By JOHN COTEY
© St. Petersburg Times
published March 21, 2003
CBS began coverage of the NCAA Tournament it paid $6-billion for (over 11 years) with a request for viewers: turn to ESPN to watch.
At 12:20 p.m. Marquette and Holy Cross tipped off what promises to be an interesting tournament, as far as television coverage goes, with CBS broadcasters and production on ESPN, prompting CBS studio analyst Clark Kellogg to remark "Kind of a strange way to start the tournament, isn't it?"
Our advice to viewers: keep the remote control nearby.
While ESPN picked up the early games for CBS, the network was back broadcasting its own games at 7, bringing viewers the conclusion of the Stanford-San Diego game. Today's games also are scheduled to return to CBS (WTSP-Ch. 10), but that can change at any moment. If the war escalates -- the full-fledged assault on Iraq has yet to begin -- and CBS News returns to constant coverage, then games would be switched immediately.
CBS, which is in about 103-million homes, has remained tight-lipped. ESPN and ESPN2 are likely destinations today; it gets trickier Saturday and Sunday.
Because ESPN and ESPN2 have other commitments this weekend -- though ESPN could accommodate some coverage -- other Viacom-owned stations like TNN (Channel 43 on Time Warner) and TV Land (Channel 75) could air games. Though TNN is not as widely recognized, it is in roughly the same amount of homes as ESPN (85.8-million to ESPN's 86.7-million) and more homes than ESPN2 (84.5-million).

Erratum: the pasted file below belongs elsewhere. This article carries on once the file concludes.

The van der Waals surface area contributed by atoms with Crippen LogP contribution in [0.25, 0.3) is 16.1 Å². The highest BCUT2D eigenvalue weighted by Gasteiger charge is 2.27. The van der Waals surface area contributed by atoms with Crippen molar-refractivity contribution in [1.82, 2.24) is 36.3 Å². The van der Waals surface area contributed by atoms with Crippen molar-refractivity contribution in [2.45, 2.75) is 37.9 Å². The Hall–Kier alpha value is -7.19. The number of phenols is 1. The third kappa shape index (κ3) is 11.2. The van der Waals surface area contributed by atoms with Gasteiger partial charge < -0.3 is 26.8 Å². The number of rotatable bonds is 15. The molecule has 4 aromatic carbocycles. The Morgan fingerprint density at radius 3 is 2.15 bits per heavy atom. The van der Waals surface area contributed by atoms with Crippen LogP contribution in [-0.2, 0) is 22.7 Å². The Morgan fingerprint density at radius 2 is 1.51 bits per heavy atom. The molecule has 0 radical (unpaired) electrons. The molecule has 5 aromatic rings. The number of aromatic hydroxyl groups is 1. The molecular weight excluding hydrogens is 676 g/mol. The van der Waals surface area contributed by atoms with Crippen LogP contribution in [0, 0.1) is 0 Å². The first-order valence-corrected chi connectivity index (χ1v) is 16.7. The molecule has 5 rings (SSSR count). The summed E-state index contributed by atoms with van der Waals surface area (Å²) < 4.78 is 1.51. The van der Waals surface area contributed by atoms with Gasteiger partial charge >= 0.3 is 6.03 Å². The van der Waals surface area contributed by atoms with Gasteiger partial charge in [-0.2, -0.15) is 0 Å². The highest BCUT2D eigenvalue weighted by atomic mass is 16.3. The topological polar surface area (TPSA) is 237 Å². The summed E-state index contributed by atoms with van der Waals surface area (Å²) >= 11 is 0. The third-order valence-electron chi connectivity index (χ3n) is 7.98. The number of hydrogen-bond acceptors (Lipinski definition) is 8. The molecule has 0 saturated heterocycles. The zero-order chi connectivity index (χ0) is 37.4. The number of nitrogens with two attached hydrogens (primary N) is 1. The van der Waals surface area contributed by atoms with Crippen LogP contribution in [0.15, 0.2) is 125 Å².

"There are a lot of examples of networks sharing coverage with cable; this is not unprecedented," said Neil Pilson, former president of CBS Sports.
When Pilson was at CBS, he said he made the decision to shift some coverage of U.S. Open tennis to USA. But the NCAA Tournament offers "an extra amount of complexity" unlike any sporting event other than the Olympics.
He applauded the "very practical solution" of switching the early games to ESPN, which ESPN handled well.
LOCAL GUYS: Ian Eagle will do play-by-play and Jim Spanarkel will be the analyst for CBS at the St. Pete Times Forum today and Sunday.
For Spanarkel, it is the best assignment he can get.
"I enjoy the basketball games in general, and I love this time of year," said the former Duke star and 16th overall pick in 1979 by the NBA's 76ers. "It's a real blast for a guy who has basketball in his blood."
It also is the toughest assignment he has had.
With the war ongoing, Spanarkel wonders how much he has to temper his enthusiasm.
"The first thing is, obviously, there's a lot of emotions involved," Spanarkel said. "There's going to be a lot of people watching who have friends and family directly involved. And you have to be sensitive to the way it affects you personally."
The first two days of the NCAA Tournament might be the two best sports television days of the year, and without question the most fun. Eagle and Spanarkel's job is to bring that feeling to viewers.
But war makes it a tenuous balancing act. How much is too much? How much is disrespectful? And should we be having fun?
"Sometimes, sports becomes a release for a lot of different reasons," Spanarkel said. "If the decision is that the NCAA is going to go ahead and play the games, I do have a job to do. But you almost have to trick yourself into saying it may be a release for some people, as unimportant as one basketball game is."